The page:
phenotype of VSMCs in calcified vessels are not completely clear.
Chronic systemic inflammation is a common feature in ESRD
patients , and it may be correlated with the accumulation of
pro-inflammatory compounds caused by a markedly decreased
glomerular filtration rate (GFR) . Other causes, including
malnutrition, metabolic acidosis, hyperparathyroidism, the
accumulation of advanced oxidation protein products and asymmetric
dimethyl arginine, contribute to the release of inflammatory
cytokines . Inflammation accelerates the progression of AS and
VC [10,11], which has been identified as an independent risk
factor for the morbidity and mortality of CVD in ESRD patients
It is well known that the low-density lipoprotein receptor (LDLr)
pathway is a feedback system with important roles in regulating
plasma and intracellular cholesterol homeostasis, and it is mainly
modulated by the concentration of intracellular cholesterol and the
interaction between sterol regulatory element binding protein
(SREBP) and SREBP cleavage-activating protein (SCAP).
Cholesterol deficiency enhances the translocation of SCAP from the
endoplasmic reticulum (ER) to the Golgi, where it cleaves SREBP,
thus increasing LDLr gene expression.
Our previous studies demonstrated that inflammation
accelerated the progression of AS by disrupting LDLr feedback regulation
[13,14]. The present study was performed to evaluate whether the
inflammation exacerbates the progression of VC in ESRD patients
and explore the underlying mechanisms.
Materials and Methods
All studies were approved by the Ethical Committee of
Southeast University. Each patient provided written informed
consent to the use of their tissues for research purposes.
Patient Selection and Clinical Data
We studied 28 ESRD patients from Zhong Da Hospital,
Southeast University between January 2010 and May 2011.
Patients with ESRD who were to undergo arteriovenostomy
before hemodialysis were included in the study. Patients with acute
infection, cancer, and/or chronic active hepatitis were excluded.
The included patients were divided into two groups based on
plasma C-reactive protein (CRP) levels: control (CRP,3.0 mg/l,
n = 14) and inflamed (CRP. = 3.0 mg/l, n = 14) group. Inflamed
group was defined as the patients with persistent increased plasma
levels of CRP checked at the start and the second week after
hospitalization. The patients were comprehensively monitored by
the symptoms, signs, and serum indexes, in order to detect timely
any confounding condition which may potentially affect serum
Clinical Biochemical Tests
Blood samples were assayed to determine erythrocyte
sedimentation rate (ESR), CRP, red blood cells (RBC), haemoglobin (Hb),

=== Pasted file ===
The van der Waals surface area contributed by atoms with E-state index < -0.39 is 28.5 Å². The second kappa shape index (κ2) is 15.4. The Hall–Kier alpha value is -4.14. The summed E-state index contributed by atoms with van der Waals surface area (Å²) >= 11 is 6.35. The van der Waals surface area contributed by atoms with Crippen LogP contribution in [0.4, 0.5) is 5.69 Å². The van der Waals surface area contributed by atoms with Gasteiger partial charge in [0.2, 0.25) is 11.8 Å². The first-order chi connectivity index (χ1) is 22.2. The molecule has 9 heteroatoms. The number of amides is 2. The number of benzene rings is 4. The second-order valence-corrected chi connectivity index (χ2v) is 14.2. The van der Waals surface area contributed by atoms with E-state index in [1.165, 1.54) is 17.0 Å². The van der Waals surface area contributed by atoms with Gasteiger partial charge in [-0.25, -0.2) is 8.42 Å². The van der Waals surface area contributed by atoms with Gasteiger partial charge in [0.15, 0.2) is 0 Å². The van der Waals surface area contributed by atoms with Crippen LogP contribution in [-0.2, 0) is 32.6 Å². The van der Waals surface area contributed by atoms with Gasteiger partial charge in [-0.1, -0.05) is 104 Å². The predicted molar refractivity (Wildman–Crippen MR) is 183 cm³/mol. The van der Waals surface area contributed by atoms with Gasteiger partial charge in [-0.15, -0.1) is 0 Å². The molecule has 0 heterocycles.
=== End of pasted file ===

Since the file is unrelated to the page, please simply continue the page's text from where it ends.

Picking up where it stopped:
total protein (TP), albumin (ALB), glucose (GLU), triglyceride
(TG), total cholesterol (TC), low density lipoprotein (LDL), high
density lipoprotein (HDL), apolipoprotein A1 (Apo A1), Apo B,
lipoprotein (a), calcium (Ca), phosphate (P), and intact parathyroid
hormone (iPTH) using an automatic biochemistry analyser at the
clinical chemistry centre of the hospital.
Tissues from the radial artery were taken during radial-cephalic
anastomosis surgery. The tissue sections were rinsed with saline
and placed in 10% buffered formalin. After treatment,
representative sections of the grafts were obtained and embedded in
O.C.T. medium or paraffin.
Hematoxylin-eosin (HE) Staining
The paraffin embedded tissues were sliced and dewaxed. The
slices were dyed for 15 minutes with hematoxylin, dipped in 1%
hydrochloric alcohol, and then stained with 1% eosin for 3
minutes. The slices were sealed with resinene after they were
dehydrated to transparency. The results were observed under light
Alizarin red S Staining
The paraffin-embedded tissues were dewaxed and hydrated in
70% alcohol. After rinsing rapidly in distilled water, the slices were
dyed with alizarin red S solution for one minute. Positive results
were shown in an orange-red colour in light microscope (6200).
Paraffin-embedded sections (4 mm) were subjected to
immunohistochemical staining. After deparaffinisation, sections were
placed in citrate-buffered solution (pH 6.0) and then heated for
antigen retrieval. Endogenous peroxidase was blocked with 3%
hydrogen peroxide, and nonspecific antibody binding was blocked
with 10% goat serum. Subsequently, sections were incubated with
goat, rabbit or mouse anti-human primary antibodies against
TNF-a (Santa Cruz, USA), MCP-1 (Santa Cruz, USA), LDLr
(Abcam, UK), BMP-2 (Santa Cruz, USA), and collagen I (Abcam,
UK) overnight at 4uC, followed by incubation with biotinylated
secondary antibodies. Finally, a diaminobenzidine
tetrahydrochloride substrate was used to develop the reaction. The
results were observed under a light microscope (6200).
Semiquantitative analysis was performed by the software of Image-Pro
Plus version 5.0.
The frozen sections were fixed with 4% formalin solution and
then blocked with 5% bovine serum albumin (BSA). Subsequently,
the sections were incubated with rabbit, mouse, or goat
antihuman primary antibodies against SCAP (Abcam, UK), a-SMA
(Abcam, UK), Golgi (Invitrogen, USA), and ALP (Santa Cruz,
USA), followed by goat anti-rabbit Fluor 488, donkey anti-rabbit
Fluor 594, goat anti-mouse Fluor 594, and donkey anti-goat Fluor
488 secondary uorescent antibodies (Invitrogen, USA),
respectively. After washing, the slides were examined by laser confocal
microscopy (6100). Semi-quantitative analysis was performed by
the software of Image-Pro Plus version 5.0.
All the data were expressed as the mean 6 standard deviation